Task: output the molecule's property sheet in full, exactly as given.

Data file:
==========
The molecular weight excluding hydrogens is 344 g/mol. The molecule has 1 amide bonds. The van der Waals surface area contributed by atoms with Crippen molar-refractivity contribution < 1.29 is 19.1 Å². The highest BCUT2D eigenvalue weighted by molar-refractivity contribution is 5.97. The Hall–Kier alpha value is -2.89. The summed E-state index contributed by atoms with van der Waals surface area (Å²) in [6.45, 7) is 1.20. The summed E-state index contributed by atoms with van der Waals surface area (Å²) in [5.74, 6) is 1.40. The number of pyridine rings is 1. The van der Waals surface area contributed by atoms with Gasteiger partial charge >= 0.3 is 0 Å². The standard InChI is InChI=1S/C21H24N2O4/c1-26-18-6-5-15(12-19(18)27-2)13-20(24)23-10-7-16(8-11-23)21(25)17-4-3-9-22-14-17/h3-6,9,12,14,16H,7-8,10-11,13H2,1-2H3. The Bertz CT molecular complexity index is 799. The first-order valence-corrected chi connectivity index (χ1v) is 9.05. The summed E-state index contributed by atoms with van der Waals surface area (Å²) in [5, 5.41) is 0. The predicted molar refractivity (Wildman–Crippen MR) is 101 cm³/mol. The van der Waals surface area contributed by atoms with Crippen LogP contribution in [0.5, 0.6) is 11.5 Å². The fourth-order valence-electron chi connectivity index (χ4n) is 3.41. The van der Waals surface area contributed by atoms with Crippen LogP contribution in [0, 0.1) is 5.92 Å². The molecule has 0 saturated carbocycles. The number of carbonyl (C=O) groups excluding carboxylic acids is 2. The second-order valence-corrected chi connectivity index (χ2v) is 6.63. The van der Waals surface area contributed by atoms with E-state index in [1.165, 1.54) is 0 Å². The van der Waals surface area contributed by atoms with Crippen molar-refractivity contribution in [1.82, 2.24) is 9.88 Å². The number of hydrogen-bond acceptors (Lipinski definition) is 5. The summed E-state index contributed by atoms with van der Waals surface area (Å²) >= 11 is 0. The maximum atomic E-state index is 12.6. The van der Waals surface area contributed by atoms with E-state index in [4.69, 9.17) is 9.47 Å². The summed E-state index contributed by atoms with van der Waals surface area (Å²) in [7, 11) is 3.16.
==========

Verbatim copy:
The molecular weight excluding hydrogens is 344 g/mol. The molecule has 1 amide bonds. The van der Waals surface area contributed by atoms with Crippen molar-refractivity contribution < 1.29 is 19.1 Å². The highest BCUT2D eigenvalue weighted by molar-refractivity contribution is 5.97. The Hall–Kier alpha value is -2.89. The summed E-state index contributed by atoms with van der Waals surface area (Å²) in [6.45, 7) is 1.20. The summed E-state index contributed by atoms with van der Waals surface area (Å²) in [5.74, 6) is 1.40. The number of pyridine rings is 1. The van der Waals surface area contributed by atoms with Gasteiger partial charge >= 0.3 is 0 Å². The standard InChI is InChI=1S/C21H24N2O4/c1-26-18-6-5-15(12-19(18)27-2)13-20(24)23-10-7-16(8-11-23)21(25)17-4-3-9-22-14-17/h3-6,9,12,14,16H,7-8,10-11,13H2,1-2H3. The Bertz CT molecular complexity index is 799. The first-order valence-corrected chi connectivity index (χ1v) is 9.05. The summed E-state index contributed by atoms with van der Waals surface area (Å²) in [5, 5.41) is 0. The predicted molar refractivity (Wildman–Crippen MR) is 101 cm³/mol. The van der Waals surface area contributed by atoms with Crippen LogP contribution in [0.5, 0.6) is 11.5 Å². The fourth-order valence-electron chi connectivity index (χ4n) is 3.41. The van der Waals surface area contributed by atoms with Crippen LogP contribution in [0, 0.1) is 5.92 Å². The molecule has 0 saturated carbocycles. The number of carbonyl (C=O) groups excluding carboxylic acids is 2. The second-order valence-corrected chi connectivity index (χ2v) is 6.63. The van der Waals surface area contributed by atoms with E-state index in [1.165, 1.54) is 0 Å². The van der Waals surface area contributed by atoms with Crippen molar-refractivity contribution in [1.82, 2.24) is 9.88 Å². The number of hydrogen-bond acceptors (Lipinski definition) is 5. The summed E-state index contributed by atoms with van der Waals surface area (Å²) >= 11 is 0. The maximum atomic E-state index is 12.6. The van der Waals surface area contributed by atoms with E-state index in [4.69, 9.17) is 9.47 Å². The summed E-state index contributed by atoms with van der Waals surface area (Å²) in [7, 11) is 3.16.